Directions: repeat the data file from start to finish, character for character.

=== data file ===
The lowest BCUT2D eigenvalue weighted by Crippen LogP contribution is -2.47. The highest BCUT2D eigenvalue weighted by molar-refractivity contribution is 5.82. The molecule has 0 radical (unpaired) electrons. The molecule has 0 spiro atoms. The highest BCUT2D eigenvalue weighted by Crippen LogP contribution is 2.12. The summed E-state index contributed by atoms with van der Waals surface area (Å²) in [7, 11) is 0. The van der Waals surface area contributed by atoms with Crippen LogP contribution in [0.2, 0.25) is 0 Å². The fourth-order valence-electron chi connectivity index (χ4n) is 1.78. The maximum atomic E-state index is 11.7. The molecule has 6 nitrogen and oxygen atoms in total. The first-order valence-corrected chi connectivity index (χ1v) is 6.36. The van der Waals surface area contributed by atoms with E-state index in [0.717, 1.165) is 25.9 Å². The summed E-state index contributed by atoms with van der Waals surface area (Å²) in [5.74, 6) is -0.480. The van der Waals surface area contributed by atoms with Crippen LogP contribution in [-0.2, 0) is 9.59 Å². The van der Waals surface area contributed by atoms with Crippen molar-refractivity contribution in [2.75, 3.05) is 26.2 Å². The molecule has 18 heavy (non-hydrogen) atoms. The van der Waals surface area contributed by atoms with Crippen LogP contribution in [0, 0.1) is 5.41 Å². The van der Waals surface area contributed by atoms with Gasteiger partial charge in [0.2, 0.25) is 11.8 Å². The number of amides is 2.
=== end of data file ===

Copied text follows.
The lowest BCUT2D eigenvalue weighted by Crippen LogP contribution is -2.47. The highest BCUT2D eigenvalue weighted by molar-refractivity contribution is 5.82. The molecule has 0 radical (unpaired) electrons. The molecule has 0 spiro atoms. The highest BCUT2D eigenvalue weighted by Crippen LogP contribution is 2.12. The summed E-state index contributed by atoms with van der Waals surface area (Å²) in [7, 11) is 0. The van der Waals surface area contributed by atoms with Crippen LogP contribution in [0.2, 0.25) is 0 Å². The fourth-order valence-electron chi connectivity index (χ4n) is 1.78. The maximum atomic E-state index is 11.7. The molecule has 6 nitrogen and oxygen atoms in total. The first-order valence-corrected chi connectivity index (χ1v) is 6.36. The van der Waals surface area contributed by atoms with E-state index in [0.717, 1.165) is 25.9 Å². The summed E-state index contributed by atoms with van der Waals surface area (Å²) in [5.74, 6) is -0.480. The van der Waals surface area contributed by atoms with Crippen LogP contribution in [-0.2, 0) is 9.59 Å². The van der Waals surface area contributed by atoms with Crippen molar-refractivity contribution in [2.75, 3.05) is 26.2 Å². The molecule has 18 heavy (non-hydrogen) atoms. The van der Waals surface area contributed by atoms with Crippen LogP contribution in [0, 0.1) is 5.41 Å². The van der Waals surface area contributed by atoms with Gasteiger partial charge in [0.2, 0.25) is 11.8 Å². The number of amides is 2.